Not that my life was boring. I was busy every day, but nothing I did seemed to have any value. Except one very special thing.

Not long after we moved to Melbourne, a young lady from the church we attended asked me if I would consider looking after her baby one day a week, so she could complete her studies. I was completely amazed that someone could have such trust. She knew nothing about me or how I lived.

But she accepted me as I was, and for ten years I was privileged to be a part of their lives and to hear the laughter of a child in my home. That little girl brought me great joy and helped to fill an emptiness that was inside me.

 

 

A Book

While working in the nursing home, I had become very concerned about the number of misconceptions held by the general public regarding dementia. I had been one of those people myself before my training. I felt I needed to do something more, something that would help people to understand.

So I wrote a book; I wanted to create something that would be easy to read, not preachy; would bring greater awareness of the disease; that would help people such as residents’ family members and carers to empathise with the sufferer, and to affirm with the carers that it was normal to be angry and impatient.

I spent a lot of time researching and studying, learning as much as I could about the diseases causing dementia. When I completed my manuscript I sent it off to a publishing company that seemed to publish books of a similar genre. After three months, I received a letter from them, saying they loved my story, but weren’t publishing that type of book currently. However, I should try ‘xyz’.

Feeling optimistic, I sent the manuscript off to ‘xyz’ and waited. Three months later I received an almost identical rejection, with the suggestion I might try publishers ‘ijk’.

Too much time was being wasted. I wanted to get the book out there. I knew it was never going to be the Great Australian Novel. It was written with no literary training, no thought of structure or narrative view, but it was written from the heart.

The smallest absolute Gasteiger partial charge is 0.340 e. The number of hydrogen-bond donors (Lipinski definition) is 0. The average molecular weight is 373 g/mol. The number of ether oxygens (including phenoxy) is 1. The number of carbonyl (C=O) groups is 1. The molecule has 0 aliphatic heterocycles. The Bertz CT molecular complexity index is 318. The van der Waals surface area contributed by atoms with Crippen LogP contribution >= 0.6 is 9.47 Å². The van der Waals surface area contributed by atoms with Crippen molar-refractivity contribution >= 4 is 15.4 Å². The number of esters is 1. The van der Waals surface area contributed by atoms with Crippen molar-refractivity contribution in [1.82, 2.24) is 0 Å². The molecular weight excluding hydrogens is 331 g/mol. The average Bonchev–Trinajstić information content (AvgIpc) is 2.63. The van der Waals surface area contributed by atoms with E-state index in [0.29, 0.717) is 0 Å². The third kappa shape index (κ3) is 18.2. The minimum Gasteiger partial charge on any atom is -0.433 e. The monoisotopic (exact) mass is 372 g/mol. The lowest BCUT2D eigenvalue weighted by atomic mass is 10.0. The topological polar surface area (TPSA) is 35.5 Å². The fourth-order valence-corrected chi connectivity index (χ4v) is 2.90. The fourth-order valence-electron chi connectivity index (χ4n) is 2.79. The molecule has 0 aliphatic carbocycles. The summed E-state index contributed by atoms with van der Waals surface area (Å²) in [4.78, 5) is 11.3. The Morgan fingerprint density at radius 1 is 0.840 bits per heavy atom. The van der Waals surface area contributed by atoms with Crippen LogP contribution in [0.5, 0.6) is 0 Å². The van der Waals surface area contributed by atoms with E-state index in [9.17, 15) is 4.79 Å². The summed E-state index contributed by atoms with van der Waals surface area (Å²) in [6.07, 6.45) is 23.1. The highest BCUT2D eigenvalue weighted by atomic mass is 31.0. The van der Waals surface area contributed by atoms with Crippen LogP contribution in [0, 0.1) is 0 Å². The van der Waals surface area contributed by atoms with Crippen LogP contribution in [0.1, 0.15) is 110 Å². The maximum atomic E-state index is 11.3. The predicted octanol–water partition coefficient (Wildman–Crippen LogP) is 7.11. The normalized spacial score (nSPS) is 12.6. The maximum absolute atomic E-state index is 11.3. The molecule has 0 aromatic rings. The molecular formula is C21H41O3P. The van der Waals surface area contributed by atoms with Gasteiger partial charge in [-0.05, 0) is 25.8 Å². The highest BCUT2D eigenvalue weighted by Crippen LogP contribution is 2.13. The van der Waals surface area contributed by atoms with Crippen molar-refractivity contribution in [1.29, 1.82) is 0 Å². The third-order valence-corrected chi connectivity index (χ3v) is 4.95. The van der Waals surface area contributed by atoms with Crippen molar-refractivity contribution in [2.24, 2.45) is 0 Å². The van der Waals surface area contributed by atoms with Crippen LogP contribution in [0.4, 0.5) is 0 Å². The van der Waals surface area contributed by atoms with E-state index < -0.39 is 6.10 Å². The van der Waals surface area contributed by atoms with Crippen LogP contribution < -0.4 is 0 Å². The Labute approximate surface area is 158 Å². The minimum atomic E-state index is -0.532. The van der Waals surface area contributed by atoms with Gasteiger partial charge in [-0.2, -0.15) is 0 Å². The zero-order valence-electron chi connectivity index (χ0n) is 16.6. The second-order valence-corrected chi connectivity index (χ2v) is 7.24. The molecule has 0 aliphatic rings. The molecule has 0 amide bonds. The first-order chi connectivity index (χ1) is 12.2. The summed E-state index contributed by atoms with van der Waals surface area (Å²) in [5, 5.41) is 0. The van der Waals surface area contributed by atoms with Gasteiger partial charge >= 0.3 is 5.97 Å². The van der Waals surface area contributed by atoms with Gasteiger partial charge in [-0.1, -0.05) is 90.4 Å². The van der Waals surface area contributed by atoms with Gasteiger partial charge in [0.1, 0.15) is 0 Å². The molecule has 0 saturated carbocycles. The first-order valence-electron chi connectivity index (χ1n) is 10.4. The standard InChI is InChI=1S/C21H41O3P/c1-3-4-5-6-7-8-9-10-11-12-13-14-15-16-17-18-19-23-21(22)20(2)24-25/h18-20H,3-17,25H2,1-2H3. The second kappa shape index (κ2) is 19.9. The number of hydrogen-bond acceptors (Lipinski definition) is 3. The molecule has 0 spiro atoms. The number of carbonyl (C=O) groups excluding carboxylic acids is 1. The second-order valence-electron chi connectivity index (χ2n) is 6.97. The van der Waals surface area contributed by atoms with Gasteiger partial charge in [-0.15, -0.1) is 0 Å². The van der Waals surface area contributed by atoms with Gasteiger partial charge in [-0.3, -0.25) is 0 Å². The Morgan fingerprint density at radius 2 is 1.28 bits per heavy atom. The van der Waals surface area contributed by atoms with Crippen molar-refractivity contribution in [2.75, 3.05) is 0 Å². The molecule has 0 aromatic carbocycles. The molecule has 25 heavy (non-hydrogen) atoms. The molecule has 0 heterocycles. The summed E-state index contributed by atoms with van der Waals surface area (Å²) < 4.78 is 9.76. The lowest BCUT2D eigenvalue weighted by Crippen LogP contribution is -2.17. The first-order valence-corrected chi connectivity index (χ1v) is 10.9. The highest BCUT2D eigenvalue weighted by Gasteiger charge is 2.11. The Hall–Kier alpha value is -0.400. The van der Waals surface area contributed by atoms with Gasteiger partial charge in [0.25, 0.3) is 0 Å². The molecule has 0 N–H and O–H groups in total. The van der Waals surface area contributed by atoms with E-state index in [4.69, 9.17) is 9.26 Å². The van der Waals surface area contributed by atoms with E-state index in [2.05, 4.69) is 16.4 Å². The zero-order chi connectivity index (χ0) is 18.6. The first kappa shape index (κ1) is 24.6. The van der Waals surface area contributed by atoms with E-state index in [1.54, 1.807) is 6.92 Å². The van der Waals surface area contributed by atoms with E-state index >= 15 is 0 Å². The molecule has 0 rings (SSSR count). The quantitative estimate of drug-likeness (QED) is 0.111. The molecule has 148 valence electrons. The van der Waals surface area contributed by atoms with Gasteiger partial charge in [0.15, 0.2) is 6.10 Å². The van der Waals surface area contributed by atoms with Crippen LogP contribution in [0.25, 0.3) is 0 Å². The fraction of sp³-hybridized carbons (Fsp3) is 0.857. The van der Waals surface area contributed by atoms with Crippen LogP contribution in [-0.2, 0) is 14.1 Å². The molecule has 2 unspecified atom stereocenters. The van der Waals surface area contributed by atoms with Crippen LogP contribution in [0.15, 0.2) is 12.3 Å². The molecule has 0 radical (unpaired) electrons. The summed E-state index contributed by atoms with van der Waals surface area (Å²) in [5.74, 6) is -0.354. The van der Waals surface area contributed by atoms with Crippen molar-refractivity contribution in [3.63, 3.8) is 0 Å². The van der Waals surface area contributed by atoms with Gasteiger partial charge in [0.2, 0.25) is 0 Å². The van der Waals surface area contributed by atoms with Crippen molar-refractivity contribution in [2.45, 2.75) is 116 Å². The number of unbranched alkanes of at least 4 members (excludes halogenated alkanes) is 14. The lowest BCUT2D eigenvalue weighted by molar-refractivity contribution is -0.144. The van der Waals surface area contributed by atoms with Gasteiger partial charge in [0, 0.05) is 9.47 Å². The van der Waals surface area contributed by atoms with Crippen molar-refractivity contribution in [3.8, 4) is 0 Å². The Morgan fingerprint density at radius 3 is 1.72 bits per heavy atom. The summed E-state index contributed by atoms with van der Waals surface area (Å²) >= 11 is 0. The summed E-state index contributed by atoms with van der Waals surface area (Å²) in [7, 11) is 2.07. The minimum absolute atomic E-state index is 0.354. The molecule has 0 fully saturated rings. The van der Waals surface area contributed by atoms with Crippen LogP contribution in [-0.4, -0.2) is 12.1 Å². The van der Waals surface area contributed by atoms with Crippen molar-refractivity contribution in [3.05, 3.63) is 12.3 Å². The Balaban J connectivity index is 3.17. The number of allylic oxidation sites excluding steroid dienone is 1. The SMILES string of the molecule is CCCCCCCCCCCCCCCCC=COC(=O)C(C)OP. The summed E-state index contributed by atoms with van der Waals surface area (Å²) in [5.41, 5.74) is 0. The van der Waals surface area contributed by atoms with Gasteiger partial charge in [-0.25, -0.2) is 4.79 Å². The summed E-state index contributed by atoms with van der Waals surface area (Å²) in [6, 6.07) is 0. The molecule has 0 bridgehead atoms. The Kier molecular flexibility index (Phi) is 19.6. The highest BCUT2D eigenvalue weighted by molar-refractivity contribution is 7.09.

I investigated the self-publishing route, feeling this was an admission of failure. Was it just an ego trip to have a published book? I sent the manuscript off to the first indie publisher on my list. They replied with a quote for thousands of dollars. After wiping away my tears, I tried the second publisher. They would publish free of charge providing the book would fit into a specific size. It didn’t.

The third company offered a partnership publishing deal, whereby, if they thought the manuscript had some value, they would offer to print off 20 galley copies for a fee considerably lower than the first quotation. They would retain 10 copies, which would be sent to reputable reviewers, and the author should try to obtain reviews with the other ten copies.

I didn’t know any reviewers, celebrities or people whose comments would add value, so I gave the books away to friends and family members.

Eventually we ended up with 1,000 print copies of the book, 10 boxes of which were stacked in our garage. But the easy part was over. Now I had to become a marketer.

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Local libraries were very accommodating, and the wonderful Eltham bookshop assisted, but after that, it was up to me. I created many diversions that prevented me from picking up the phone. My house had never been so clean.

Then I had a stroke of luck. The General Manager of a local nursing home read the book and passed it on to her superior, who ordered multiple copies for distribution throughout all their nursing homes. This gave me the confidence to approach other care facilities.

Eventually I sold enough copies to cover my initial investment and to make a donation to Alzheimer’s Australia, so part of my goal had been achieved.